You may be wondering why I am not writing about how to win RFP proposals and instead, I am writing about why proposals lose. Well, I’ve written a lot about winning so I thought I’d write about losing — as I’ve discovered when I’m conducting proposal debriefs — that there are a few common and often-seen reasons as to why proposals lose.

Before I do this, however, I’d like to say that clients are often very willing to grant you a debriefing session as to why your proposal won or lost.

I recommend that you take advantage of this opportunity as a way to improve your proposal win rate.

There are three main reasons why proposal lose:

  1.      Not demonstrating knowledge of the company;
  2.      Not proving industry knowledge; and
  3.      Not answering the clients’ questions.

The first reason, not demonstrating knowledge of the company is surprisingly common. If the proposed client is not an existing client it is important to research the organization. The internet likely contains plenty of information about the company and its management team. However, even incumbents, although they have a leg up in this area, still need to reiterate that they understand the company, its processes, structure and needs. One way to do so would be to suggest improvements to existing processes that would enhance efficiencies that would then in turn improve work flow and fees. Also, when providing a list of representative work the matters you cite should match the size of the company. For example, a midsize company does not want to see all the representative work you’ve done for huge corporations or companies much smaller than themselves.

The second reason, not proving industry knowledge is another big one. Partners have lots of expertise in a particular industry, but often their bios are not up-to-date nor clearly demonstrate their understanding of how industry trends will affect their client or prospect in a proposal. We take for granted that our clients know the state of the industry, but in reality they depend upon their legal counsel to gauge the impact of external influences such as regulations, foreign policies, and major shifts in the industry.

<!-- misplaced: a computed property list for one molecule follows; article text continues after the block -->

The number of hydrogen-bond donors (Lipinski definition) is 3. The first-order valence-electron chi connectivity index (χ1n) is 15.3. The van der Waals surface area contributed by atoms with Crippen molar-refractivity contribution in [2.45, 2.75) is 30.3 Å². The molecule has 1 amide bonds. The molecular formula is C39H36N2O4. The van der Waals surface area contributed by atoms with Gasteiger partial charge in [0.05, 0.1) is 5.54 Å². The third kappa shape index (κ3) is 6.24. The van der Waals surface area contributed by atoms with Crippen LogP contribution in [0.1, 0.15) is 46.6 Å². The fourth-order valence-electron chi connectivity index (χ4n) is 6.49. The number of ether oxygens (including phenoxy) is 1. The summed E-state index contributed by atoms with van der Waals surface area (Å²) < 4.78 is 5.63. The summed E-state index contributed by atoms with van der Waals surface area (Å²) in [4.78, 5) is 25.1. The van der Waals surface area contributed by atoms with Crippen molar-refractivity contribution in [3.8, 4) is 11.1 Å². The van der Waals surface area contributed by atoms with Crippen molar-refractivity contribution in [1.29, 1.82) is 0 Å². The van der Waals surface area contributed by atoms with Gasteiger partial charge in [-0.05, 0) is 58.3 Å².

The third key reason proposals fail is simply because the law firm does not answer the clients’ questions. If you don’t believe this is true just go back to a proposal you wrote about a year ago and see how you responded to all of the questions. Sometimes answers are purposely vague because the firm does not want to look weak in a certain area. However, by the time the company has read several proposals they will come to understand what a good answer looks like. This is why you need time to have a third party review your RFP responses.

Those are the most common reasons why proposals fail. Other reasons include:

  1.      Too partner heavy — not enough balance in teams between the number of partners and associates;
  2.      Pricing — suggested billings or alternative fee arrangements not appropriate for what was expressed in the RFP; and
  3.      Marketing boilerplate — just get rid of it!

Addressing these concerns will likely go a long way to improving your RFP proposal, and increase the likelihood that clients will look favorably on your proposal.